WARNING: This is a no-edit zone…
I’ve often said that when my sight is diminished, I frequently see most clearly. So today I thought I’d share a few things that I noted during this ongoing recovery period:
On a personal front:
1. When you’re accustomed to noting non-verbal communication and suddenly you can’t, your other senses compensate. The challenge is that there is a learning curve in assimilating and deciphering them. But in an amazingly short time, you note things like voice inflections, speaking patterns, and tone becomes all the more significant.
2.During that learning curve, your mind works at a different speed than your mouth. While the mind races, often what you say comes out disjointed because you’re not processing all you typically process before speaking. So there’s a bit of a disconnect which can be annoying or humorous. The good news is that you can choose to select humorous, and if you do, and you don’t take yourself too seriously, you’ll find that even though you’re in pain, you laugh a great deal. That offers a welcome respite.
3.People you don’t expect to be thoughtful and kind are. Ones you’ve known for years will do unexpected things that bring smiles and tender feelings floating through the nastiness to make you feel great. For example:
a. A 20-year friend I typically see at conferences but haven’t spoken with much lately, Susan Wiggs, mailed me a copy of her new audio book, JUST BREATHE, with a message on mending quickly. Thoughtful on her part, and she is always a thoughtful person, but a very nice surprise that filled my “I miss reading my books.” (Susan, my darling husband thanks you, too. [Yes, I get cranky when I can’t read.].)
b.A group of authors from Medallion Press, sent me a card–and typed the message in 144 point font (or maybe larger) so I could read it myself. I can’t tell you how empowered I felt by that, and how welcome it was at the time it came.
c.A very dear friend, Kathy Carmichael, came to visit me for five days. We not only prepared workshops for the Emerald Coast Writers conference (we were to do two and did three together) but she also aided me immensely in working on my current book. At the conference, which was held at a lovely resort with herringbone brick pathways that inclined and sloped (not always in expected places), she walked with me and quietly whispered warnings so I didn’t trip and fall flat on my face. Her gifts were overwhelming.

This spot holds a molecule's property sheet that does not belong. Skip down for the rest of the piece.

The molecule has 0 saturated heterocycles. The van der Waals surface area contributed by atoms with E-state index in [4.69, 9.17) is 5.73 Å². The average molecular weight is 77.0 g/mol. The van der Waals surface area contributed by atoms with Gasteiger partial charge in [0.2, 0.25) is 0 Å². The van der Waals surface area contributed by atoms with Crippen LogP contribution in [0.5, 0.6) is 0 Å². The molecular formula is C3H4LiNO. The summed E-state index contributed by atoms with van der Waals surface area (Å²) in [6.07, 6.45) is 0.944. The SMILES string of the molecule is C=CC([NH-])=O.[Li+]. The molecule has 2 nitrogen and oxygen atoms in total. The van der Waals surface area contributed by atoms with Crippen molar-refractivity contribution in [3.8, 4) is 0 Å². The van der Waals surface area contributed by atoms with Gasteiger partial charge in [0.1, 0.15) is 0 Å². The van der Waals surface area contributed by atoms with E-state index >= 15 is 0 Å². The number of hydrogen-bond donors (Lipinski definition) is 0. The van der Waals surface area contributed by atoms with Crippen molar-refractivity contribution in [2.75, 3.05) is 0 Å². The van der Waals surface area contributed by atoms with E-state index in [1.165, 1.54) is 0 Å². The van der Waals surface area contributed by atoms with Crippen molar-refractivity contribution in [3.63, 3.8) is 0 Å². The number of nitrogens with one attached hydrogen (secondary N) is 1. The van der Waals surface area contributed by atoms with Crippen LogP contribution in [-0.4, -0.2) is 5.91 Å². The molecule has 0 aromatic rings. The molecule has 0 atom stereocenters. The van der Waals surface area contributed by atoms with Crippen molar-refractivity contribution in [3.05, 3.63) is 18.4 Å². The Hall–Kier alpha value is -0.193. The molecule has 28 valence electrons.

d.I have excellent taste in men. My husband proved once again with his caring—and his patience– why I was brilliant to ask him to marry me over three decades ago. He awes me. Not with the big things, but with the little ones. Day in and out, he’s there, noticing the little things, protective and encouraging.
e.I’m still learning a lot from my kids. My son and daughter were here when needed–without being asked–and though I looked like something the cats drug in after it’d been hit by a mack truck, they treated me as if everything were normal, doing for me what I couldn’t do without fanfare or making an ordeal out of it. Just being. I’m not sure how I got so lucky, but I have been blessed.
f.Even very young children are great teachers. The night I had surgery (and my eyes were sewn shut, bruised and swollen) my eldest Angel who is five, sat on the ottoman near my chair (I had to sit up for three days) and wordlessly held my hand. She wasn’t horrified, she wasn’t incapable of dealing with seeing her gran that way, she was gentle and compassionate–and we talked about everything. When I’d flinch, she’d gently squeeze my hand, silently telling me she was there and I swear I could feeling her strength infusing me. I’ll never forget that–or the power of a gentle hand squeeze.